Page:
4. Put together your team
When you plan your brand photoshoot, you’ll notice it takes a lot of different moving parts to bring it life! At the very least, you’ll need a photographer and a hair & makeup artist. It’ll take some extensive research on your part to find these professionals. When researching photographers, look closely at their style and work product. Does it align with your brand? Are they a film photographer? Digital Photographer? Natural light? Dark and moody? Light and airy? Choose a photographer whose work looks and feels similar to what you are trying to accomplish with your brand photos. If you are aiming for light and bright, don’t hire a photographer who showcases a lot of black and white work.
A hair and makeup artist should also align with your brand! For my own brand photoshoot by Ashley Rae, I chose to work with my favorite hair & makeup artist in the Phoenix area – Amanda Victoria Beauty. I met Amanda 6 years ago when I was getting married. She did my hair and makeup trial, my wedding, and a couple of my brand photoshoots. I will not trust anyone else! Amanda is known for her work with luxury brides, her professionalism, working on the Miss America pageants, and bringing out a natural, beautiful look. All of the things that I want my brand to look like and I knew Amanda could make it happen!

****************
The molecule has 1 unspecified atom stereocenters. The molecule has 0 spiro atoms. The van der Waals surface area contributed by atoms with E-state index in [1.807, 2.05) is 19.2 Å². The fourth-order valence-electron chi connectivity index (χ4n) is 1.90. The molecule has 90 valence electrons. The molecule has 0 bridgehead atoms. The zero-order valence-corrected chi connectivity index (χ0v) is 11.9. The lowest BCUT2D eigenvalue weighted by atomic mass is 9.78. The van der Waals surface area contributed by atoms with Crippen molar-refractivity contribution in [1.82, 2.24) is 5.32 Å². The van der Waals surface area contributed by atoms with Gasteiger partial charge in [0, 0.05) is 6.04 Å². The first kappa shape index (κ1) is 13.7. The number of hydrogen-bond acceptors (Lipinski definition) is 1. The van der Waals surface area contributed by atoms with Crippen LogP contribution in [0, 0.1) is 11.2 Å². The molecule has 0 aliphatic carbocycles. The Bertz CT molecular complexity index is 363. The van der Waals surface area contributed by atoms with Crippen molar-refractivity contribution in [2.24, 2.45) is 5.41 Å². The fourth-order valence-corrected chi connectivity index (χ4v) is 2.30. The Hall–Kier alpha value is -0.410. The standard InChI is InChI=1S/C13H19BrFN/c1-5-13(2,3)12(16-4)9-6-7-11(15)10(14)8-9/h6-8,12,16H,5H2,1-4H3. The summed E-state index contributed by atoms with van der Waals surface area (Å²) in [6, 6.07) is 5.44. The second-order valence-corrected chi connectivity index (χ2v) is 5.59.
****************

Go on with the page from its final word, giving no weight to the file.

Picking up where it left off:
5. Share your inspiration with your team
Your team is anyone who will be on-site for your shoot such as your photographer, videographer, & hair and makeup artist. Your team might also include anyone who works on the back end of your business! For example, will you be handing off these brand photos to a social media manager or a copywriter? Everyone on your team will need a full understanding of what your vision is so that they can each plan their part accordingly.